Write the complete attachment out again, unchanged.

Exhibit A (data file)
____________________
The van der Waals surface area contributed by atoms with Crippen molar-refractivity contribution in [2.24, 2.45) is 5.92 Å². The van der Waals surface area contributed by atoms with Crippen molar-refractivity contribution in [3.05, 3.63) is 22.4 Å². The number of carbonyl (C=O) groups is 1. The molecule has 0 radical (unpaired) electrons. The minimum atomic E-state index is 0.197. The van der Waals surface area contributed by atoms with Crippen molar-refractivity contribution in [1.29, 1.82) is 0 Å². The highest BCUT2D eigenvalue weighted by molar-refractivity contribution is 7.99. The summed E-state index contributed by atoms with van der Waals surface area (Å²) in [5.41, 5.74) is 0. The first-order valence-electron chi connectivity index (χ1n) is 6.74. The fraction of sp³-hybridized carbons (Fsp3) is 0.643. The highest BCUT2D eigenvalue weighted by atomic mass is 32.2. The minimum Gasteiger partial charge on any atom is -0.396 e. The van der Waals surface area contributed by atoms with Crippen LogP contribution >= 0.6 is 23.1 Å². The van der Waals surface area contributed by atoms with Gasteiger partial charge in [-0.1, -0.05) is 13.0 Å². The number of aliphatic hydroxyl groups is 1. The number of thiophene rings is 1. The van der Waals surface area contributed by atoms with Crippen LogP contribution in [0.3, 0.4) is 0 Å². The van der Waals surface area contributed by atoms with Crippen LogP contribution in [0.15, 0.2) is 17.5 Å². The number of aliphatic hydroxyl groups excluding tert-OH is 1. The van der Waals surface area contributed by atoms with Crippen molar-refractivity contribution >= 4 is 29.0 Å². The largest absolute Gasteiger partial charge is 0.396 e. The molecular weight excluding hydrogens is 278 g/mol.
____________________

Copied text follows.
The van der Waals surface area contributed by atoms with Crippen molar-refractivity contribution in [2.24, 2.45) is 5.92 Å². The van der Waals surface area contributed by atoms with Crippen molar-refractivity contribution in [3.05, 3.63) is 22.4 Å². The number of carbonyl (C=O) groups is 1. The molecule has 0 radical (unpaired) electrons. The minimum atomic E-state index is 0.197. The van der Waals surface area contributed by atoms with Crippen molar-refractivity contribution in [1.29, 1.82) is 0 Å². The highest BCUT2D eigenvalue weighted by molar-refractivity contribution is 7.99. The summed E-state index contributed by atoms with van der Waals surface area (Å²) in [5.41, 5.74) is 0. The first-order valence-electron chi connectivity index (χ1n) is 6.74. The fraction of sp³-hybridized carbons (Fsp3) is 0.643. The highest BCUT2D eigenvalue weighted by atomic mass is 32.2. The minimum Gasteiger partial charge on any atom is -0.396 e. The van der Waals surface area contributed by atoms with Crippen LogP contribution >= 0.6 is 23.1 Å². The van der Waals surface area contributed by atoms with Gasteiger partial charge in [-0.1, -0.05) is 13.0 Å². The number of aliphatic hydroxyl groups is 1. The number of thiophene rings is 1. The van der Waals surface area contributed by atoms with Crippen LogP contribution in [0.3, 0.4) is 0 Å². The van der Waals surface area contributed by atoms with Crippen LogP contribution in [0.15, 0.2) is 17.5 Å². The number of aliphatic hydroxyl groups excluding tert-OH is 1. The van der Waals surface area contributed by atoms with Crippen molar-refractivity contribution >= 4 is 29.0 Å². The largest absolute Gasteiger partial charge is 0.396 e. The molecular weight excluding hydrogens is 278 g/mol.